Dental caries is a progressive disease in which the acid produced by plaque bacteria weakens and destroys the tooth enamel. Also known as tooth decay, caries begins with excessive demineralisation of the enamel, and can lead to a dental cavity, or a hole in the tooth, and eventual tooth loss. Despite being preventable, caries is the most prevalent disease worldwide.
Some oral bacteria produce acid by-products that break down and release minerals in the tooth (demineralisation).
This weakens the enamel, but saliva helps to restore lost minerals and strengthen the tooth (remineralisation). In those with high-sugar diets and/or inadequate oral hygiene, bacteria can accumulate on the teeth in a sticky layer called plaque. When exposed to carbohydrates, plaque bacteria continuously demineralise the enamel, exceeding our ability to remineralise. A net loss of minerals occurs, leading to the destruction of enamel.
Early-stage caries presents as a white spot, or incipient carious lesion, beneath the surface of the tooth. Only, when the lesion breaks through the enamel surface, it causes a cavity in the tooth. As caries advances, the cavity can reach the dentine and, later, the pulp. This can cause severe pain for the patient, and can ultimately lead to tooth loss or abscess.
A carious lesion can form anywhere on the tooth, but it is most likely to occur on the biting surfaces (occlusal caries), in the spaces between the teeth (interproximal caries) or along the gingival margine. In patients with exposed dental roots, caries is especially dangerous, as it progresses much faster in dentine (root caries) and is harder to control.
Dental caries is the most prevalent oral disease worldwide, affecting both adults and children. It is estimated that 2.3 billion people have caries of the permanent teeth, and 530 million children have caries of the decidious teeth.
Anybody can suffer from caries. Strong preventative programs achieved a massive reduction of cavities during early childhood. In many areas in Europe, caries in children is seen in a minority of children, often associated with their socio-economic status and their parent's knowledge about oral health (constant suckling on milk bottles during night). Despite the preventative achievements during childhood, most people still suffer from cavities during their adhult life when preventative activities are reduced or new risk factors occur, such as:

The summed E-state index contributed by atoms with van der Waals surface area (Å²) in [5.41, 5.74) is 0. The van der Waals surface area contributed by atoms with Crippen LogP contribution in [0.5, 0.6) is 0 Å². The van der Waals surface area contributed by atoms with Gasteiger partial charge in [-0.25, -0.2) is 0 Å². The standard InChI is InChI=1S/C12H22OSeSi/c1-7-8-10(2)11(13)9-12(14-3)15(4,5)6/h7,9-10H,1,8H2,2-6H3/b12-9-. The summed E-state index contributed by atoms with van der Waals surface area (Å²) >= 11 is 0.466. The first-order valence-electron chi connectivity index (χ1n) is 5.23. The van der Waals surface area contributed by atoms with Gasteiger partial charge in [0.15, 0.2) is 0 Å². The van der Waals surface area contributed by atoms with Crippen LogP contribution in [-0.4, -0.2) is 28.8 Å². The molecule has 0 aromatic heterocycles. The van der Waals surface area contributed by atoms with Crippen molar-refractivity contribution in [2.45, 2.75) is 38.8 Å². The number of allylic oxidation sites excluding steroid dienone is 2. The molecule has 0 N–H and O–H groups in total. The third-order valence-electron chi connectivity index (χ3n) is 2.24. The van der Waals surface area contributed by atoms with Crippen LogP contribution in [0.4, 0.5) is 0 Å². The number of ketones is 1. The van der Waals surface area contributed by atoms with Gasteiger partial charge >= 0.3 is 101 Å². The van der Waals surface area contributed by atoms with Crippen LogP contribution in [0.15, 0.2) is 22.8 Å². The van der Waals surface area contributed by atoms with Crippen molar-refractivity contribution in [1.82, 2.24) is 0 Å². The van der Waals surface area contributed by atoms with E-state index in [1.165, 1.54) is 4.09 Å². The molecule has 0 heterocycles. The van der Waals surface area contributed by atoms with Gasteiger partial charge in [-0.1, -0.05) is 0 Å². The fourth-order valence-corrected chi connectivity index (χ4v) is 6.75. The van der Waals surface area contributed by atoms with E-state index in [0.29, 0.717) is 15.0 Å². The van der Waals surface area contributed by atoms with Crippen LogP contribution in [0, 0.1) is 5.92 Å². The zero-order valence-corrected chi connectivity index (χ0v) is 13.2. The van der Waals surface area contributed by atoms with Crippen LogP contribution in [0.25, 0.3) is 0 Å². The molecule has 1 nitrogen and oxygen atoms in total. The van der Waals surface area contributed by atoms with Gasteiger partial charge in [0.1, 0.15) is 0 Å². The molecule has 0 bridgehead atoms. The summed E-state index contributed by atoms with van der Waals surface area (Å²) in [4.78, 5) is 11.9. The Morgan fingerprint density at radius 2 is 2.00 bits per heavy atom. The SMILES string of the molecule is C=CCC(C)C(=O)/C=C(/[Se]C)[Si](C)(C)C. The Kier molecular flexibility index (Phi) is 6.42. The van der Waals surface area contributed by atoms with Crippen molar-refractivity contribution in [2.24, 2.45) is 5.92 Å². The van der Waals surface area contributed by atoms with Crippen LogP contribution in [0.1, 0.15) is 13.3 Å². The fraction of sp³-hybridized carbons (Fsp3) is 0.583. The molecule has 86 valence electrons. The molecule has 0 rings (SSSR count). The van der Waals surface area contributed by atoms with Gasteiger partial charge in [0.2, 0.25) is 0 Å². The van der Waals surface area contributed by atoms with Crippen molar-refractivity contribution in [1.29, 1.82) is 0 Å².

- Poor oral hygiene
- Increased consumption of carbohydrates
- Frequent snacking
- Xerostomia (dry mouth)
- Radiation of head and neck (cancer treatment)
- PUFAs (visible pulp, ulceration, fistula, abscess)
In the early stages of caries, the patient is unlikely to know they have an incipient carious lesion unless told by their dental professional. However, as caries progresses, the patient will experience increasingly painful symptoms.
By the time the cavity reaches the dentine of the tooth, the patient will likely be experiencing some degree of tooth pain and/or sensitivity. If the cavity reaches the pulp or an abscess develops, the patient will likely be in extreme pain.
The pain of dental caries can be emotionally distressing and may make it more difficult to talk, eat or sleep. In cases of visible tooth decay or tooth loss, e.g. decay of the front teeth, the patient may also experience difficulties with confidence and self-esteem.
Treatment for advanced caries, such as root canal or extraction, can be painful and traumatic for the patient. Caries is often associated with other dental complications that require additional treatment, such as gingivitis and periodontitis.
While subsidised NHS dental care can help with the cost of caries treatment, it will only cover restorative work in certain circumstances. Caries patients who wish to repair extensive damage or replace lost teeth may be unable to do so due to the high cost.
Caries can be prevented by keeping dietary sugar and snacking to a minimum, and practicing good oral hygiene. Brushing twice a day with a fluoride toothpaste and cleaning in between the teeth with floss or interdental brushes can prevent the build-up of plaque that leads to caries.
After more than 50 years, fluoride containing toothpastes are still the gold standard for caries prevention. It is proven to be effective and safe in many independent studies and helped us to achieve the massive reduction in cavities in the past decades. Emerging technologies will help us to further increase the effectivity of fluoride toothpaste, for example through the pre-biotic effect of arginine.
If caries is detected at an early stage, it can be halted and even reversed. In patients with low caries risk, a slight change in their behaviour and improvement of their oral care habits can shift the balance to increased remineralisation and therefore reverse the damage done.
In patients with an increased risk for caries progression, a more powerful intervention might be needed. There are different high-fluoride treatments available that can help your patients stay cavity free until the underlying risk factors can be mediated:
- Fluoride varnishes can be applied in office, even in young children, to counteract the caries risk and help remineralising existing incipient caries lesions without additional effort from the patient.
- For patients with good compliance high fluoride toothpastes with 2800 and 5000 ppm fluoride to be used at home instead of a regular toothpaste offer superior caries prevention vs a regular toothpaste.
- Specialized mouthrinses are additional solutions to effectively manage the increased caries risk .
Once a lesion has progressed into a cavity, the damage to the enamel cannot be reversed naturally. Decayed enamel and/or dentine must be removed and the cavity filled. If the cavity has reached the pulp, a root canal or an extraction is usually required.